Checking in, Late 2013 Edition

So once again, it’s been a while since I last posted. What have I been up to? Well, to start, this came out in the spring:

And then early September, this happened:

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And at the end of it, I got these:

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So I’m now in DC for the foreseeable future, doing very interesting things with very obscene quantities of data. I have a few invited talks and conference presentations coming up, so hopefully sometime soon I’ll be able to share some of those materials on here as well.

R&R at Political Behavior

Just wanted to quickly note that one of my papers with Josh Tucker and Ted Brader—Cross-Pressure Scores: A New and Improved Measure for an Old Concept—was recently given a “revise and resubmit” at Political Behavior. As I currently have three other papers out for review as well at the moment (see my research page), hopefully this is a sign of things to come.

APSA, new papers, and more…

Another busy month for me. Just a few of the highlights since I last posted:

  • Successfully defended last month and submitted my final dissertation. When I started grad school, my goal was to have my PhD before I turned 30, and since I technically graduate on the 26th of this month I’ll have accomplished that goal with a whole 3 days to spare!
  • Immediately after finishing my dissertation, I packed up the last of my things and moved down to Nashville to start my postdoc at Vanderbilt’s CSDI.
  • Presented two papers at APSA in Seattle, one a coauthored paper with Josh Tucker and Ted Brader on the relationship between cross-pressures and participation (a newer version of what we presented at Midwest, EPSA, and PolNet), and the other a new paper introducing an original dataset which records the discussion of issues on the websites of major-party US Senate candidates between 2002 and 2008.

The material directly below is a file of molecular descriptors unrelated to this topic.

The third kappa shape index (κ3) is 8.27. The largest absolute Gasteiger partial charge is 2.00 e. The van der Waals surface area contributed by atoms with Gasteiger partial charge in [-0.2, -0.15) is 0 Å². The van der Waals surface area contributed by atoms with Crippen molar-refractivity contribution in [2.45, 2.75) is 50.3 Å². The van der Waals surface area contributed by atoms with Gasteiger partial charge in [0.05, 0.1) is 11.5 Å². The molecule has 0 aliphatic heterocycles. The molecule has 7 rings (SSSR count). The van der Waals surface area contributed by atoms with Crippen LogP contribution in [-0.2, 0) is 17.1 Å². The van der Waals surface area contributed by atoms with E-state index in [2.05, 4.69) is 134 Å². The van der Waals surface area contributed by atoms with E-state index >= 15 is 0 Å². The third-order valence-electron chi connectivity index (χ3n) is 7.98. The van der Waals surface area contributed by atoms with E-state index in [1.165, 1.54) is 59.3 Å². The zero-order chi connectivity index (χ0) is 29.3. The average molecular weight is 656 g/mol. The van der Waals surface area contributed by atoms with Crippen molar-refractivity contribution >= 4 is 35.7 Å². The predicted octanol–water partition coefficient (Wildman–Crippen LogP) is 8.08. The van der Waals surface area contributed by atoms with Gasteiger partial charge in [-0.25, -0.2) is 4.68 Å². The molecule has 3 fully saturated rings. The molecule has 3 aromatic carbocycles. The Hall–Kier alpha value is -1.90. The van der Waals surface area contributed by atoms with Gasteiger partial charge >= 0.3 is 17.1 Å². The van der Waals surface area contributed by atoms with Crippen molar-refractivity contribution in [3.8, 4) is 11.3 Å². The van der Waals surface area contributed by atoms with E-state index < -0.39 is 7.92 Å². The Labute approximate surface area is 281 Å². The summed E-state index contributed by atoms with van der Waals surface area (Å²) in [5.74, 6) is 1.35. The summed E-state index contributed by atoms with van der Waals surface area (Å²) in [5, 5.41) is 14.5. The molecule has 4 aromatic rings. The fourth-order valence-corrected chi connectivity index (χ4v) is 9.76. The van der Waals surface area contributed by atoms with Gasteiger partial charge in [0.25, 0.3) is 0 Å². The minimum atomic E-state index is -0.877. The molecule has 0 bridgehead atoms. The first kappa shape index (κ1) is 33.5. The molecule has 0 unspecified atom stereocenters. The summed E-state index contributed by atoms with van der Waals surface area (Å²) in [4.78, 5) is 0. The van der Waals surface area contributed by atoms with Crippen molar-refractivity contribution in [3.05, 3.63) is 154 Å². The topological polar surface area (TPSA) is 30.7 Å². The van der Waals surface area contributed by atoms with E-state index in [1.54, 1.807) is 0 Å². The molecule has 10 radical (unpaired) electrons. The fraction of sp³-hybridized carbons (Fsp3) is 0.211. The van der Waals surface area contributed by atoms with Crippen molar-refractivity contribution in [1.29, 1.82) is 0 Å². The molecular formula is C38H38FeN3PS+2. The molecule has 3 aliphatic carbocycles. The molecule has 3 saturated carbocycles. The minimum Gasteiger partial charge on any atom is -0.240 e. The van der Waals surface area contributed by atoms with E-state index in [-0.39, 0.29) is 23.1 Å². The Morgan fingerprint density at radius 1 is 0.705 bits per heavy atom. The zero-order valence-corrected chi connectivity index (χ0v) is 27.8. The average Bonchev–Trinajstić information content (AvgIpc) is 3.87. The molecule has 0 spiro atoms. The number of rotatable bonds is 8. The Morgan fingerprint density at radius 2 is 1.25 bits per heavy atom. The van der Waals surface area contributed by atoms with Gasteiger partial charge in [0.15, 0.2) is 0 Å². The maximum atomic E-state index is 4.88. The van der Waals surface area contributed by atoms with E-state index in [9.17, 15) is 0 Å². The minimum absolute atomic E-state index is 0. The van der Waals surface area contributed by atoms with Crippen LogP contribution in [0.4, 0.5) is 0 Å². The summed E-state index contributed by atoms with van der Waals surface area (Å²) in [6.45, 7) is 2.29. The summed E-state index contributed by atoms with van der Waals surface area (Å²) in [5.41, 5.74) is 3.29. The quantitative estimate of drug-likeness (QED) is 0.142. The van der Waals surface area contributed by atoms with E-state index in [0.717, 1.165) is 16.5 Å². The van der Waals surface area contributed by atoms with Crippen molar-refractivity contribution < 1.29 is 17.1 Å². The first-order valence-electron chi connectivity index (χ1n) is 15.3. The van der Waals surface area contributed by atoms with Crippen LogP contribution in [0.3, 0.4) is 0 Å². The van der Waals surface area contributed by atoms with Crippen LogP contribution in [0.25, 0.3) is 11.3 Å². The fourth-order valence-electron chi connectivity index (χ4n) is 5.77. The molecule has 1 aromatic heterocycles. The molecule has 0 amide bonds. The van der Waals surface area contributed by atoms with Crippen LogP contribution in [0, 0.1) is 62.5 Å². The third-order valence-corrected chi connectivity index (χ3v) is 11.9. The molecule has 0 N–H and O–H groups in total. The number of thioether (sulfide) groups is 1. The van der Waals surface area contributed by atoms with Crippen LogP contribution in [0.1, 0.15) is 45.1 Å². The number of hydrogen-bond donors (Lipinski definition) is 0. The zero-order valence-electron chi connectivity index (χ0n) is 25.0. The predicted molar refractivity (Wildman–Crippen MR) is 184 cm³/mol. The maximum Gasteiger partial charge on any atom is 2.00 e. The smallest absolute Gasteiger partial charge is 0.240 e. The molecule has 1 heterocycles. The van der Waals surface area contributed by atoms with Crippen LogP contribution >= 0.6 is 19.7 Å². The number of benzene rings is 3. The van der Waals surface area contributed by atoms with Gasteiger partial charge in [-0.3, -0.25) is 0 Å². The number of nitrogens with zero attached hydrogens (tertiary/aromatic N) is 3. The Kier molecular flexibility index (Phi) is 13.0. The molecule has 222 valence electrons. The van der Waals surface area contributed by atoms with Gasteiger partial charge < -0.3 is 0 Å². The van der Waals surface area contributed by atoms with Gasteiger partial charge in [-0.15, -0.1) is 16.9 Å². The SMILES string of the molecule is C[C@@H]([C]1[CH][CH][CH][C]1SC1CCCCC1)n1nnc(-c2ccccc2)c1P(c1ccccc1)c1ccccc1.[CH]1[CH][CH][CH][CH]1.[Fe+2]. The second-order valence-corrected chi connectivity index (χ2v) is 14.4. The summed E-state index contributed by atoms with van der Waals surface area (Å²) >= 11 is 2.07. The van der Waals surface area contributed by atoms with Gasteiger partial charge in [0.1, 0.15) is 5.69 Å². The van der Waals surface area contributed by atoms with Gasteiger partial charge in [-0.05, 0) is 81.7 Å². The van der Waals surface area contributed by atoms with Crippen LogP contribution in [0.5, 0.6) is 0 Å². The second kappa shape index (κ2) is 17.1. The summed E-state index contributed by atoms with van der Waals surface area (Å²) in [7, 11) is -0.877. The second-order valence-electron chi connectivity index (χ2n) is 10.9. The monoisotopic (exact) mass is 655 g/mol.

• Finished two more papers and sent them off for review.
  • Now getting ready to present my paper on campaign effects in presidential elections this Friday at the CSDI seminar series.

I’ve also done some more revisions to the site, including posting my research statement and adding more papers and other information to my Research page. (I guess it’s pretty obvious by now that I’m on the market this year, no?) You can also find links to revised versions of all my posted papers, my slides from APSA, and other interesting things on that page as well. While the coauthored APSA paper is posted there, I’ve left off the new paper because it’s still at the preliminary stage. But if after looking at the slides you still want more, just get in touch and I’ll send it along.

Site Redesign, Updated Content, and My Defense

Over the past few days, I’ve made a number of changes to the layout of the site—most notably, changing the entry page from the blog index (now the “News” section) to a static home page. This change was done to better conform to the typical layout you’ll find on many academics’ pages, while still keeping some flexibility in the design.

But perhaps more interestingly, I updated my CV page with links to my latest working papers and conference presentations. I hadn’t done that in a few months, so there’s plenty of both new and updated content on there if you’re interested (especially since I submitted my dissertation last week).

And if all goes well tomorrow, I’ll be making some more edits to the page title and my CV—my dissertation defense is at 3pm. Wish me luck.

AAPOR Paper Link

Quick note before departing Phoenix: a few people have asked for copies of the paper I presented yesterday (which won AAPOR’s 2011 student paper award), and in case you’re one of them, you can download it here:

Is Anybody Listening? Informing, Persuading, and Priming in the 2000 and 2004 Presidential Campaigns

It’s a bit long, so I’m currently working on a new version which focuses specifically on informing effects in greater detail (the other results may be used in a subsequent paper). Also, I’ll need a new name for it–the most recent APSR (or was it AJPS?) had an article with the same main title–so suggestions as well as other feedback are welcome.